FRANCISCAN FRIARS Office of Communications Province of St. John the Baptist

www.franciscan.org

November 21, 2018

Geronimo!

He’s ready to make the leap of a lifetime

PHOTOS BY TONI CASHNELLITop, Bill Bresser, Michelle Viacava and Tom Speier are suited up; above, the freefall begins.BY TONI CASHNELLI

You fall from an airplane two miles up and plunge to the ground. What could possibly go wrong?

Undaunted by this prospect, friar Tom Speier is making his first parachute jump. “It’s on my bucket list,” he explains. And he’s not getting any younger.

At 86, Tom is not the oldest person to do a tandem jump with Start Skydiving at the Middletown (Ohio) Regional Airport. “The oldest we’ve had is 94,” says Office Manager Ashley Sauter. For some, a jump is a quirky gift for a birthday or Christmas. “Most tell me it’s on their bucket list.”

Tom is probably a good candidate. He is innately curious, which led him to study Biology and travel the world leading Franciscan Spiritual Direction Programs for 18 years. (Once you’ve stared down a Black Mamba snake in Zambia, skydiving is nothing.) And he loves sports of all sorts.

Hearing of Tom’s plans, Provincial Minister Mark Soehner wished him luck. Vicar Bill Farris asked if his affairs were in order. Today, Nov. 4, Tom is at the airport filling out a form labeled “Agreement”, a euphemism for “Waiver”. It includes phrases like “assumption of risk”, “release from liabilities” and “covenant not to sue”.

Somehow he talked Province Nurse Michelle Viacava into joining him. Here to show solidarity is her friend Bill Bresser, also scheduled to jump. “I have a bucket list to do a pilgrimage walk,” says Michelle, who would just as soon be elsewhere. Tom told her, ‘You’re supportive, so you’re going with me.”

The target time is 12:30 p.m. But planeloads of parachutists are ahead of them, and wind Diego Guitierrez checks the lines while re-packing parachutes for the next jump. and clouds have slowed things down.  “Clouds have to be a certain height” for safe jumping, Ashley says. “We can jump under but not through clouds,” since visibility is a high priority.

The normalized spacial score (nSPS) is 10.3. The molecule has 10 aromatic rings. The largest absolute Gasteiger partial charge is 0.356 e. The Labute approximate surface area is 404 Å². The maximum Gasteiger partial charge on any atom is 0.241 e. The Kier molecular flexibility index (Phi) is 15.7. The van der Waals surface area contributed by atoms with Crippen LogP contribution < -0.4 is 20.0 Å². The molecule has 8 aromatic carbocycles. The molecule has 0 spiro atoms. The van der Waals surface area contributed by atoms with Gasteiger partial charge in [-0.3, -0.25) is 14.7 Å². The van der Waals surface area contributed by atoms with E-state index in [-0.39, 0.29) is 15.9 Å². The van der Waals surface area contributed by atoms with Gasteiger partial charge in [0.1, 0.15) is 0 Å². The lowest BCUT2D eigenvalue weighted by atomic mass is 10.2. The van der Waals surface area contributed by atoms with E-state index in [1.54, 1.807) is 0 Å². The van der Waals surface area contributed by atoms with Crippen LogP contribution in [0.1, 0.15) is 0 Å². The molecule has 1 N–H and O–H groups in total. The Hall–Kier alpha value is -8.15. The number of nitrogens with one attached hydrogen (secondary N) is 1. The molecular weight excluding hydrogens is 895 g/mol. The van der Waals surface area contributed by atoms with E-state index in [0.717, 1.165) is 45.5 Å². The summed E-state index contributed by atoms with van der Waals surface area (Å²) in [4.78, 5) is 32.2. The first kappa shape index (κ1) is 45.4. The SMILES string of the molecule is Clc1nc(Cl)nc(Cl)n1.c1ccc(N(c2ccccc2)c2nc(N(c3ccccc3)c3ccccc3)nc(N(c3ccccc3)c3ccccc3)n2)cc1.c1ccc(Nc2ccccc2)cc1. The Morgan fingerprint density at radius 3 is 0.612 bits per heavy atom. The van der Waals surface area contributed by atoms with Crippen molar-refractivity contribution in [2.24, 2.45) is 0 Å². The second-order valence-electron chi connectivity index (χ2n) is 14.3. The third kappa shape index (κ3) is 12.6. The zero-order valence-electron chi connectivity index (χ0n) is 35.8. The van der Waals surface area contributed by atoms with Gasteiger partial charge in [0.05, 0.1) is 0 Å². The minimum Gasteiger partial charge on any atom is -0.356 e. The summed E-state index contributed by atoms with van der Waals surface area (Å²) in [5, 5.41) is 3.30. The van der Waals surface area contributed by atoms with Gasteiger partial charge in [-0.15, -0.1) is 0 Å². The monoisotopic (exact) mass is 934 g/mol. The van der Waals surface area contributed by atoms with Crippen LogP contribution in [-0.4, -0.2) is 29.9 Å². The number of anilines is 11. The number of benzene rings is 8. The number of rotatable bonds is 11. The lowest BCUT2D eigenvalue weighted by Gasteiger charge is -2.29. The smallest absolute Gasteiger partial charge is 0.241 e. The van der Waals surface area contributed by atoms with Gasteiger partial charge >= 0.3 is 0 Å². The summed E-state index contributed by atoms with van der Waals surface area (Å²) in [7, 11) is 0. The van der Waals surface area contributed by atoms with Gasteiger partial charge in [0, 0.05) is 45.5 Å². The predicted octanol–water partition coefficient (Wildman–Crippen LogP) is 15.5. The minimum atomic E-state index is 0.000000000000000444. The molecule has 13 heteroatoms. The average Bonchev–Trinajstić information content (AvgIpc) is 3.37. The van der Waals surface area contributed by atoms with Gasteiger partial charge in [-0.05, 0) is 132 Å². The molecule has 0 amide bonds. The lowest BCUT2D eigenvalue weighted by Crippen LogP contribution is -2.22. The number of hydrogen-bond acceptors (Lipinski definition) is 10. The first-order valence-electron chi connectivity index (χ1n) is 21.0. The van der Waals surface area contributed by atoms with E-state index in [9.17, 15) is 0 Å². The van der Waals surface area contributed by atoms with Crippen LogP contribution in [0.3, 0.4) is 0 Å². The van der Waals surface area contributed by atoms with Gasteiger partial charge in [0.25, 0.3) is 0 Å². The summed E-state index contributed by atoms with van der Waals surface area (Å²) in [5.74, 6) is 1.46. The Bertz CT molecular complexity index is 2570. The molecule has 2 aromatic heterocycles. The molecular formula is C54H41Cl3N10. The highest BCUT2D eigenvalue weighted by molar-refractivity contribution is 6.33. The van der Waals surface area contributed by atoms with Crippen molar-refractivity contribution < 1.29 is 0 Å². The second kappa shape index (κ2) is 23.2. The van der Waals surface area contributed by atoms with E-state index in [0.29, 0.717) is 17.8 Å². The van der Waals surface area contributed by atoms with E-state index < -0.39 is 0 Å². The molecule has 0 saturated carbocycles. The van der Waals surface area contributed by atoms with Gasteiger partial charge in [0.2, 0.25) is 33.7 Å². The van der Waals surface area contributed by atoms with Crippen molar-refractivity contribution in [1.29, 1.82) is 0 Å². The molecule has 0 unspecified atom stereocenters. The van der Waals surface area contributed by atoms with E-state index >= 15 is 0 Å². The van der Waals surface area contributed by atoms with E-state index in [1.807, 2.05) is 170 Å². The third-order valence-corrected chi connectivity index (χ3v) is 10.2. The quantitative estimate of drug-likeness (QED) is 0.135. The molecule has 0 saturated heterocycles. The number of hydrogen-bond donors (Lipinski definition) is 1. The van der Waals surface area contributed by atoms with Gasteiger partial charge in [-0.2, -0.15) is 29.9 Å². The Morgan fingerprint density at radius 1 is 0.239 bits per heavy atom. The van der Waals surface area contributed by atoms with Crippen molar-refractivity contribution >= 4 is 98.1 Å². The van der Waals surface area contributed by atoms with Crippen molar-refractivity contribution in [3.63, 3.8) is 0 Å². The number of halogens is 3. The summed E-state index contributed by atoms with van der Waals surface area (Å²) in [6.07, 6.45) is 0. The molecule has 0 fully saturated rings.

‘Like floating’

The rookie jumpers cross the wind-whipped field to a staging hangar to “get geared up,” as Ashley calls it, then stop to look as people point. In the distance, parachutes float from the sky as gently as milkweed fluff – a lovely sight.

Inside the hangar, Diego Guitierrez gathers the unfurled parachutes to re-pack canopies, safety-checking rigging for the next flight. “You have to make sure lines are in proper order, there are no holes in the canopy and the fabric is out of the way of the lines,” he says, which should reassure Tom, Michelle and Bill.

Fitting the harness for the jumpMost of the six customers in their group are tandem-jumping, harnessed to instructors who will guide them from freefall to landing. Recent returnees eagerly share their stories.  “Awesome!” one says of the experience. “Breathtaking!” says another. A young man compares skydiving to “drop tower” amusement park rides. “Those are scary; you feel as though your heart is about to stop.” But with skydiving, “It feels like you’re floating.”

“They’ll call your name when they’re ready,” Ashley had advised, so eyes are fixed on a digital board flashing the names of the next jumpers.  While some pace nervously, Tom chats up the staff.

He started his bucket list last year, he says, “reasoning that the end is coming. I want to get this in before I go home,” as in, home to the Lord. A hot-air balloon ride was also on the list. Tom crossed that off when he was told, “You’ve got to be able to jump off a PHOTO BY START SKYDIVINGTom is first in line to jump.kitchen chair” to do it.

To preserve the experience for posterity, Michelle and Tom have each purchased a “media package”.  A videographer will record their pre-jump jitters, accompany them on the plane, jump alongside, then shoot the freefall and landing. Recording an intro to the video he asks, “Who here is the most frightened?” and Tom and Bill point to Michelle.

Basic training

After two hours of waiting, it’s time to go. Introducing themselves, their jump partners pull blue Top, pulling the ripcord; above, the walk to the planeflight suits from a rolling rack. They’re kind of cool – think Tom Cruise in Top Gun – but hard to get into. Judging from Tom’s face, the harness is as uncomfortable as it looks. “This is the most strenuous part,” his partner assures him.